Preparation for the Classroom: New Hampshire

2017 Alternate Routes Policy


The state should ensure that its alternate routes provide efficient preparation that is relevant to the immediate needs of new teachers, as well as intensive induction support. The bar for this goal was raised in 2017.

Does not meet

Analysis of New Hampshire's policies

New Hampshire offers four alternate pathways to certification: Alternative 3A, Alternative 3B, Alternative 4, and Alternative 5.

Coursework Requirements: New Hampshire does not set specific coursework requirements for the preparation provided through any of its alternative route programs. Alternative 3A candidates must provide evidence of competence for each required standard through a written portfolio and participation in a half-day oral examination. Candidates in Alternative 4 and 5 programs are expected to develop an individualized professional development plan or a site-based certification plan, respectively. Both plans must be developed in collaboration with a mentor and the employing district's superintendent. The plan must outline the candidate's competencies with regard to the general and professional education requirements needed for the candidate's intended teaching area, as well as how a candidate plans to develop all competencies needed in order to earn certification.

Induction Support: New Hampshire requires that Alternative 4 and Alternative 5 candidates are paired with a mentor. The state does not outline any other induction support requirements for any of its alternate routes.

Supervised Practice Teaching Requirements: New Hampshire does not require that its alternate route programs provide candidates with a supervised practice teaching opportunity.


Recommendations for New Hampshire

Establish coursework guidelines for alternate route preparation programs.
The state should articulate guidelines regarding the nature and amount of coursework required of candidates. Requirements should be manageable given the time constraints of a novice teacher and contribute to the immediate needs of new teachers. Appropriate coursework should include grade-level or subject-level seminars, methodology in the content area, classroom management, assessment and scientifically based early reading instruction.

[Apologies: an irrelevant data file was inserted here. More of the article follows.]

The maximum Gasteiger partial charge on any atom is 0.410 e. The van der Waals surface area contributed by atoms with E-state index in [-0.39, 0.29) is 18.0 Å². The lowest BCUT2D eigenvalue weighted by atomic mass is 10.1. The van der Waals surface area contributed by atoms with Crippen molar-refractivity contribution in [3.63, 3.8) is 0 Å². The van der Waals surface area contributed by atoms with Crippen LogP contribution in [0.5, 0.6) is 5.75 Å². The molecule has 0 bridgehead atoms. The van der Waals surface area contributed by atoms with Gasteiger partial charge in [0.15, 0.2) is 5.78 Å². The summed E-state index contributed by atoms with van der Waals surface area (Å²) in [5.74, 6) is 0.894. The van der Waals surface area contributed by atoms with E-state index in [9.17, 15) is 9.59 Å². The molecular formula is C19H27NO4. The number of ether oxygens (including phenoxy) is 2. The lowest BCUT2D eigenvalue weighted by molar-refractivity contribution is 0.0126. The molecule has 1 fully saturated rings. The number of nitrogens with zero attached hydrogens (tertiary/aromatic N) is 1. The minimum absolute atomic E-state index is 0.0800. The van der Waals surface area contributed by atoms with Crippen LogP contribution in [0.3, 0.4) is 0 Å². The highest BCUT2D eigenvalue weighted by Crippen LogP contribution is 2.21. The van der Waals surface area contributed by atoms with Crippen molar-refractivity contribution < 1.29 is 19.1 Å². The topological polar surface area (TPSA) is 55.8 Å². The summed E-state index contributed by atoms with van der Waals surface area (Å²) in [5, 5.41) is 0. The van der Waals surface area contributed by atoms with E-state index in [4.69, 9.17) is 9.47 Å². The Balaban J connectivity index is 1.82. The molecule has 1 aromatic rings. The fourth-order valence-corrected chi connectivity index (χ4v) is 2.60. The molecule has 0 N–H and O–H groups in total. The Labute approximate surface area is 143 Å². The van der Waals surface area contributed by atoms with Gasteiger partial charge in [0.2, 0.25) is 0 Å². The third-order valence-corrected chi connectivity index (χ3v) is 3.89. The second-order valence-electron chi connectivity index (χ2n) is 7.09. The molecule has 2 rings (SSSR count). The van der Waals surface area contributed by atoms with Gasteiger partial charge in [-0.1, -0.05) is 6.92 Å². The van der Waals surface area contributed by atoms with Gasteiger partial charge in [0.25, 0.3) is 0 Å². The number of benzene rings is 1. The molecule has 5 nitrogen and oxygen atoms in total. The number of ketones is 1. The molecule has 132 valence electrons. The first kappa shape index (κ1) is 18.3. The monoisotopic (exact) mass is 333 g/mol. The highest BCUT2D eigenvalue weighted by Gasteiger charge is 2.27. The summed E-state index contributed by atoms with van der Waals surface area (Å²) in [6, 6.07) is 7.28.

Strengthen the induction experience for new teachers.
Although New Hampshire requires mentoring support for candidates in Alternative 4 and Alternative 5, Alternative 3A and Alternative 3B candidates should also receive this support. Furthermore, the state should extend its induction supports to ensure that new teachers will receive the support they need to facilitate their success in the classroom. Such supports should include: intensive mentoring with full classroom support in the first few weeks or months of school, a reduced teaching load, and release time to allow new teachers to observe experienced teachers during each school day. 

Require opportunities for candidates to practice tech.
In addition to intensive induction support, New Hampshire should provide its candidates with a practice teaching opportunity prior to their placement in the classroom.

State response to our analysis

New Hampshire recognized the factual accuracy of this analysis.

How we graded

5B: Preparation for the Classroom 

  • Practice Teaching: The state should require a supervised practice-teaching experience.
  • Induction: The state should require that all new teachers receive intensive induction support.
  • Manageable Coursework: The state should ensure that the amount of coursework it either requires or allows is manageable for a novice teacher. Anything exceeding 12 credit hours may be counterproductive, placing too great a burden on the teacher. This calculation is premised on no more than six credit hours in the summer, three credit hours in the spring, and three credit hours in the fall.